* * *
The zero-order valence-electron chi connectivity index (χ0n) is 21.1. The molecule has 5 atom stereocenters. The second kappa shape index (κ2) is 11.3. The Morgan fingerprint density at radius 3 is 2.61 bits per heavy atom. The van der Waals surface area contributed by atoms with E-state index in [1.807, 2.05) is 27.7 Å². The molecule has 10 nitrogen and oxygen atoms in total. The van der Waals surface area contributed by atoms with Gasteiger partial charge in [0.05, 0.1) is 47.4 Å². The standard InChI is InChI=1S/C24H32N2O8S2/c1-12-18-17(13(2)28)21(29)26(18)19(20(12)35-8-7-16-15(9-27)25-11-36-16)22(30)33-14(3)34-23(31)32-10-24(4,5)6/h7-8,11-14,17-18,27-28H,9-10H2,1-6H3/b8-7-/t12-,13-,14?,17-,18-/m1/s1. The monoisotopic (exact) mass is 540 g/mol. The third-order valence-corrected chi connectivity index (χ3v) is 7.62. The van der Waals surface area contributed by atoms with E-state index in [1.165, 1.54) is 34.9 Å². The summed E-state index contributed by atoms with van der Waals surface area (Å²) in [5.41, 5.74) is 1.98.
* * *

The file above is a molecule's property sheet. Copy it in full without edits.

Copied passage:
The zero-order valence-electron chi connectivity index (χ0n) is 21.1. The molecule has 5 atom stereocenters. The second kappa shape index (κ2) is 11.3. The Morgan fingerprint density at radius 3 is 2.61 bits per heavy atom. The van der Waals surface area contributed by atoms with E-state index in [1.807, 2.05) is 27.7 Å². The molecule has 10 nitrogen and oxygen atoms in total. The van der Waals surface area contributed by atoms with Gasteiger partial charge in [0.05, 0.1) is 47.4 Å². The standard InChI is InChI=1S/C24H32N2O8S2/c1-12-18-17(13(2)28)21(29)26(18)19(20(12)35-8-7-16-15(9-27)25-11-36-16)22(30)33-14(3)34-23(31)32-10-24(4,5)6/h7-8,11-14,17-18,27-28H,9-10H2,1-6H3/b8-7-/t12-,13-,14?,17-,18-/m1/s1. The monoisotopic (exact) mass is 540 g/mol. The third-order valence-corrected chi connectivity index (χ3v) is 7.62. The van der Waals surface area contributed by atoms with E-state index in [1.165, 1.54) is 34.9 Å². The summed E-state index contributed by atoms with van der Waals surface area (Å²) in [5.41, 5.74) is 1.98.